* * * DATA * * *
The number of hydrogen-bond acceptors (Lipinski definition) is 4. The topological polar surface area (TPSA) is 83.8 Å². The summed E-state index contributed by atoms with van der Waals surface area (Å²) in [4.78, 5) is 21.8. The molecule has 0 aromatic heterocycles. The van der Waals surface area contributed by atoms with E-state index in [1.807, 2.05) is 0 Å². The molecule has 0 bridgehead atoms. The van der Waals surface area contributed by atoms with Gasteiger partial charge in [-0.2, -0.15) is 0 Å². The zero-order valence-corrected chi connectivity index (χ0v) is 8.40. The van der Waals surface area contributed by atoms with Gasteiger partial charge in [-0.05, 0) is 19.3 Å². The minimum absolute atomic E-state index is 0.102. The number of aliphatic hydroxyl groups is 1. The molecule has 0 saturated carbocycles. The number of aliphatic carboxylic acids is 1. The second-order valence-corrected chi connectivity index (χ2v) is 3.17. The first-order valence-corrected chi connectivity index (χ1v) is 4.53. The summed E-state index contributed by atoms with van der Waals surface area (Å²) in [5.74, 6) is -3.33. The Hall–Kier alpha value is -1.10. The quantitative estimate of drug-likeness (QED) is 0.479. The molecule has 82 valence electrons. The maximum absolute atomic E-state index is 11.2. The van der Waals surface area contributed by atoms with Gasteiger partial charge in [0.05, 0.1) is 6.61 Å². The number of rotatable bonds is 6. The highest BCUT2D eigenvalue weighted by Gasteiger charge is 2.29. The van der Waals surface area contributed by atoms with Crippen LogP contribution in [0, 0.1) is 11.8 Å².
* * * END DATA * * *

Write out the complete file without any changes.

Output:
The number of hydrogen-bond acceptors (Lipinski definition) is 4. The topological polar surface area (TPSA) is 83.8 Å². The summed E-state index contributed by atoms with van der Waals surface area (Å²) in [4.78, 5) is 21.8. The molecule has 0 aromatic heterocycles. The van der Waals surface area contributed by atoms with E-state index in [1.807, 2.05) is 0 Å². The molecule has 0 bridgehead atoms. The van der Waals surface area contributed by atoms with Gasteiger partial charge in [-0.2, -0.15) is 0 Å². The zero-order valence-corrected chi connectivity index (χ0v) is 8.40. The van der Waals surface area contributed by atoms with Gasteiger partial charge in [-0.05, 0) is 19.3 Å². The minimum absolute atomic E-state index is 0.102. The number of aliphatic hydroxyl groups is 1. The molecule has 0 saturated carbocycles. The number of aliphatic carboxylic acids is 1. The second-order valence-corrected chi connectivity index (χ2v) is 3.17. The first-order valence-corrected chi connectivity index (χ1v) is 4.53. The summed E-state index contributed by atoms with van der Waals surface area (Å²) in [5.74, 6) is -3.33. The Hall–Kier alpha value is -1.10. The quantitative estimate of drug-likeness (QED) is 0.479. The molecule has 82 valence electrons. The maximum absolute atomic E-state index is 11.2. The van der Waals surface area contributed by atoms with Gasteiger partial charge in [0.05, 0.1) is 6.61 Å². The number of rotatable bonds is 6. The highest BCUT2D eigenvalue weighted by Gasteiger charge is 2.29. The van der Waals surface area contributed by atoms with Crippen LogP contribution in [0, 0.1) is 11.8 Å².